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Faith Wood knows how to resolve conflict. Her years in front-line law enforcement taught her how to effectively de-escalate any situation to a successful conclusion. Faith will use her knowledge of conflict management to guide you through the often stressful experiences you may encounter in your personal or professional life. Her Conflict Coach column appears regularly.

Faith WoodQuestion: I’m striving to get my new business venture some much-needed publicity on a shoestring budget. As a result, I’ve turned to social media to get the word out.

My efforts and posts have been attracting attention, but not always good attention. I’m getting a lot of critical comments which are really starting to drag me down.

Do you have any suggestions for navigating the critics?

Answer: Whether you’re trying to save the world, lose 20 pounds, write a novel or master a video game, there will be at least one person in your life trying to drag you across the coals for it.

There’s no way to live a meaningful life without critics, naysayers and haters. They’re part of the human experience. However, it’s your job not to allow them to stop you from living your life.

How to keep critics in your life from influencing you

Find your purpose. If you were doing something essential to you, you’d care far less about the criticisms of others. If they can easily throw you off your path, you might want to consider finding another path.

Are you living your purpose?

If not, determine what you want to do with your life.

Understand why most people aren’t being supportive. The people who criticize you are often just trying to be annoying. They enjoy getting under your skin and being noticed. People are also hateful when you start doing well. No one likes to be left behind or face the truth of their own mediocre existence.

Few people will be supportive when you pursue big goals. Get used to it.

Focus on your mission. Train yourself to be more focused and determined when criticism comes your way. This way, the more the critics bark, the more you’ll accomplish. Most people are distracted by criticism. Don’t be like most people.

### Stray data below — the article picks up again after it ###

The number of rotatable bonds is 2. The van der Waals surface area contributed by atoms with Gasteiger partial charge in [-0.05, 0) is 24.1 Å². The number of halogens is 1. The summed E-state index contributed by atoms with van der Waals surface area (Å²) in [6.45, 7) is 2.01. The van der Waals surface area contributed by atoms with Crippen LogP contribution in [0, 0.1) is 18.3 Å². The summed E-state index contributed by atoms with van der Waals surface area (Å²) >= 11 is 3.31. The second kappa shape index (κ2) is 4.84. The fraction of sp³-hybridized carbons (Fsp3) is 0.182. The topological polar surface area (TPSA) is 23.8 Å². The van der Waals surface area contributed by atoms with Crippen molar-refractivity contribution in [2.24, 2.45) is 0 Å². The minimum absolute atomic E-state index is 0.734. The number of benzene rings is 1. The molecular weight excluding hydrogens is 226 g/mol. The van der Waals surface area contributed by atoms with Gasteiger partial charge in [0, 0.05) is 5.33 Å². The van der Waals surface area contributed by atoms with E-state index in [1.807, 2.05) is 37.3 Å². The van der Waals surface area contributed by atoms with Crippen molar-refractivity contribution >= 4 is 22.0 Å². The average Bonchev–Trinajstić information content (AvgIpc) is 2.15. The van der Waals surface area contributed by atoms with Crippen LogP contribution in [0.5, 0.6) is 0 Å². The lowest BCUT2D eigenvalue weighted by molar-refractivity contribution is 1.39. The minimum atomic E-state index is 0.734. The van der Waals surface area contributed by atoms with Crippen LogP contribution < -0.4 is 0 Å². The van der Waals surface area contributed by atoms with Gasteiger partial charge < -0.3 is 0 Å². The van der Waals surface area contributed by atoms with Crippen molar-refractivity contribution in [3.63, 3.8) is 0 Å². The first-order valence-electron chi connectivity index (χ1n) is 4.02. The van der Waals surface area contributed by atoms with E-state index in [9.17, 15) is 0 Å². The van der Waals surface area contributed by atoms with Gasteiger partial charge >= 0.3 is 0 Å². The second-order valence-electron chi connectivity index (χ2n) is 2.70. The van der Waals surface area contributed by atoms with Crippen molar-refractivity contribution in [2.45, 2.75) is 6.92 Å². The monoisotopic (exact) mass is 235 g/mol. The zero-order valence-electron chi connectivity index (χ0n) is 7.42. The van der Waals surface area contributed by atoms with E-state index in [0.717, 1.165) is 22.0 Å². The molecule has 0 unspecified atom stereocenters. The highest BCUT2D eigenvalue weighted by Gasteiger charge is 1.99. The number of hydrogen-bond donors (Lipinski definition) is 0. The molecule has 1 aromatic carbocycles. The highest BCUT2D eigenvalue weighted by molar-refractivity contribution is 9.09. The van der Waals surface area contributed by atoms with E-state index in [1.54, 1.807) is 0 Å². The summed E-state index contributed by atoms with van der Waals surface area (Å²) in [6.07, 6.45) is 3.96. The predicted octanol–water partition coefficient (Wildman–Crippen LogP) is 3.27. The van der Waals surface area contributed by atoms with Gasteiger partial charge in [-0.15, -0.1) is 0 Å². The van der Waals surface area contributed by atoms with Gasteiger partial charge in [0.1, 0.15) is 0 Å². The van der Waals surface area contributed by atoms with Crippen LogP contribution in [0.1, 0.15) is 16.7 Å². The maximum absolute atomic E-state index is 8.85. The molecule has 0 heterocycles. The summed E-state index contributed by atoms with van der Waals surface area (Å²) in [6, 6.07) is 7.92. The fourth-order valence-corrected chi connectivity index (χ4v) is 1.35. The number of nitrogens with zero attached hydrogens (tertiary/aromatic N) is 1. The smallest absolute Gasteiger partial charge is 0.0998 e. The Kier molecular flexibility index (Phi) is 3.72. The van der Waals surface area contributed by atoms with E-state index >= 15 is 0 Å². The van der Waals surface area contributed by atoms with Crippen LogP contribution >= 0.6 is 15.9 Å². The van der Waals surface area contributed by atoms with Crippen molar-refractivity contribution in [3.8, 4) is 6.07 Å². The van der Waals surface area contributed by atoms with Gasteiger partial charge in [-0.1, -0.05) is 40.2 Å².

Caught in the crosshairs of cancel culture trolls by Peter Stockland

Notice that critics are a small part of the population. We notice negative feedback more than we notice positive. This has been demonstrated in numerous studies.

We think more people are working against our efforts than there really are. Most people are actually indifferent to you and your life.

Realize that you’re going to be criticized no matter what you do. Whether you become a billionaire, movie star, teacher, doctor or sit on the couch all day, someone will tell you you’re doing the wrong thing.

Since you’re going to hear negative comments no matter what you do, do what matters the most to you and do your best to ignore the naysayers.

Respond calmly. Avoid giving your critics the pleasure of an emotional response. Respond with kindness, and you’ll often find they soften their criticism or apologize. If you ignore them, they’ll either become angry or bored.

Use your critics as motivation. While some people are intimidated and deflated by the haters of the world, others use the negative comments as a source of motivation. Use your critics’ words as fuel for your success.

Decide if they have something useful to say. Some criticism can be helpful. If you receive specific criticism, consider if it might be true. Adapt your approach if necessary.

If the criticism isn’t helpful, let it roll off your back. You have more important things to do.

Take criticism as a compliment. Most people will leave you alone if you’re struggling. You only become a significant target of negative comments if you’re doing well. If you’re taking a lot of heat, you must be doing something correct!

Avoid allowing the haters in your life to derail your plans. That’s exactly what they want! Live your life without the need for the approval of others.

If you’re spending your time on activities that truly matter to you, the criticism you receive will have far less impact on you. Just remember, you’re probably doing well if the critics are barking in your ear.

Faith Wood is a novelist and professional speaker who focuses on helping groups and individuals navigate conflict, shift perceptions and improve communications.  For interview requests, click here.

The views, opinions and positions expressed by columnists and contributors are the authors’ alone. They do not inherently or expressly reflect the views, opinions and/or positions of our publication.

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